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skin care

Tips for Finding A Day Salon Sensitive to Rosacea

A little personal pampering during and after the hectic holiday season can go a long way toward making you feel good. However, if you plan to visit a day salon for a facial, here are some tips to help make your trip a positive experience.

  • Educate yourself. Call around and find out which salon has licensed aestheticians who have worked with patients with skin conditions such as rosacea.

Sensitive Skin May Require Special Care

Sensitive facial skin has been widely observed as one of the most common features of rosacea. Fortunately, however, this problem can be minimized with medical treatment, special precautions in facial care and avoidance of skin-care products that may cause irritation.

Q&A: Oily T-zone & Testing for Rosacea

Q. I have very large pores and am very oily in the "T" zone of my face. Is this common for rosacea sufferers?

A. There is no standard skin type for rosacea patients. Many sufferers experience dry, flaky skin, while others may have normal or oily skin. The key is to identify your skin type and use medication and skin-care products that are suitable for you.

Survey Shows Effective Skin Care Helps Combat Unsightly Rosacea

Changing one's skin-care routine can go a long way toward relieving the unsightly symptoms of rosacea, according to a new survey by the National Rosacea Society.

In a recent survey of 1,273 rosacea patients, more than 91 percent said they had modified their skin-care procedures to help control the disorder. Of those who had modified their routines, more than 91 percent reported it had helped improve their condition.

Skin Care Can Aid Therapy

Incorporating topical therapy into a consistent and gentle skin-care routine can improve the overall effectiveness of therapy for rosacea patients, according to an article in The Nurse Practitioner.1

Skin Care Routine May Aid Long-Term Therapy

Complying with long-term medical therapy may appear to be a demanding commitment. However, many rosacea patients have found that incorporating topical therapy into a twice-daily facial care routine is a painless and efficient way to comply with doctor's orders.1 In fact, the soothing regimen necessary to avoid irritating the facial skin or causing flushing can be a refuge of calm during a busy day.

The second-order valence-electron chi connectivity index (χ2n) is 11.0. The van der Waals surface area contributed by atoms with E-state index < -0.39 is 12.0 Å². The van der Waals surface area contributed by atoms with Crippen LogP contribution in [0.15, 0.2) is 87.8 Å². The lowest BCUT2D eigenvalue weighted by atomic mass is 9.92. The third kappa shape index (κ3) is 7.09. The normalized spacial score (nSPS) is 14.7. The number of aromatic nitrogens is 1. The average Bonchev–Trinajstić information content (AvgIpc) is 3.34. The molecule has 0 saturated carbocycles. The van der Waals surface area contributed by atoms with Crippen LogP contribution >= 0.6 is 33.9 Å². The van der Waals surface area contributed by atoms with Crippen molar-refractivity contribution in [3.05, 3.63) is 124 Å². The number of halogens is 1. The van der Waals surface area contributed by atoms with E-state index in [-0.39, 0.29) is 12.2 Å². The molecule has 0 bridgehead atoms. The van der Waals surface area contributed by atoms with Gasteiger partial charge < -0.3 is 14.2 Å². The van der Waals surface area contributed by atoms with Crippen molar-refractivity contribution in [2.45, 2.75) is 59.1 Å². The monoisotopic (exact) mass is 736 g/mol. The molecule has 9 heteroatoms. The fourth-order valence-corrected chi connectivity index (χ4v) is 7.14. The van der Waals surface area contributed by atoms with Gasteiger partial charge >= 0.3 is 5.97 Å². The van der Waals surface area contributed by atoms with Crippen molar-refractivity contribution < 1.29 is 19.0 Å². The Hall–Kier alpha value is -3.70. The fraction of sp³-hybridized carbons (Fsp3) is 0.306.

Q&A: Indoor Temperature & Dry, Flaky Skin

Q. Can indoor temperature affect my rosacea?

A. It is possible that indoor temperature could affect rosacea in certain cases, since anything that causes a sufferer to flush may have the potential to lead to a flare-up. Hot weather has been documented on surveys as a rosacea trigger for 53 percent of sufferers, and being "too warm" indoors can also induce flushing.

Survey Shows Skin-Care Products, Ingredients May Aggravate Rosacea

A survey recently conducted by the National Rosacea Society helps identify types of skin-care products that commonly pose problems for rosacea sufferers and which ingredients may be important to avoid.

Selecting Cosmetic Products

You don't have to feel like hiding your face the moment your rosacea flares up. Many makeup products, available through the popular cosmetic lines, can help camouflage redness and pimples. Here are some general guidelines for selecting cosmetic products.

  • Choose water-based moisturizers and light, oil-free makeup products.

  • Try a color-correcting prefoundation base in shades of yellow or green to counter redness, or makeup with natural yellow tones. Avoid makeup with pink or orange hues.

Skin-care Tips for Reducing Symptoms

Topical antibiotics are widely prescribed to reduce redness, bumps and pimples as well as to help maintain remission of rosacea. Here is a way recommended by medical experts to use your medication in combination with other skin care products.

  1. Cleanse your face each morning, being careful not to irritate it. Rinse with plenty of water, and use a cotton towel with a thick pile to blot your face dry. Then wait for it to air dry.

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Contact Us

Phone:
1-888-NO-BLUSH
Email:
rosaceas@aol.com
National Rosacea Society
196 James St.
Barrington, IL 60010

Our Mission

The National Rosacea Society is a 501(c)(3) nonprofit organization whose mission is to improve the lives of people with rosacea by raising awareness, providing public health information and supporting medical research on this widespread but little-known disorder. The information the Society provides should not be considered medical advice, nor is it intended to replace

consultation with a qualified physician. The Society does not evaluate, endorse or recommend any particular medications, products, equipment or treatments. Rosacea may vary substantially from one patient to another, and treatment must be tailored by a physician for each individual case. For more information, visit About Us.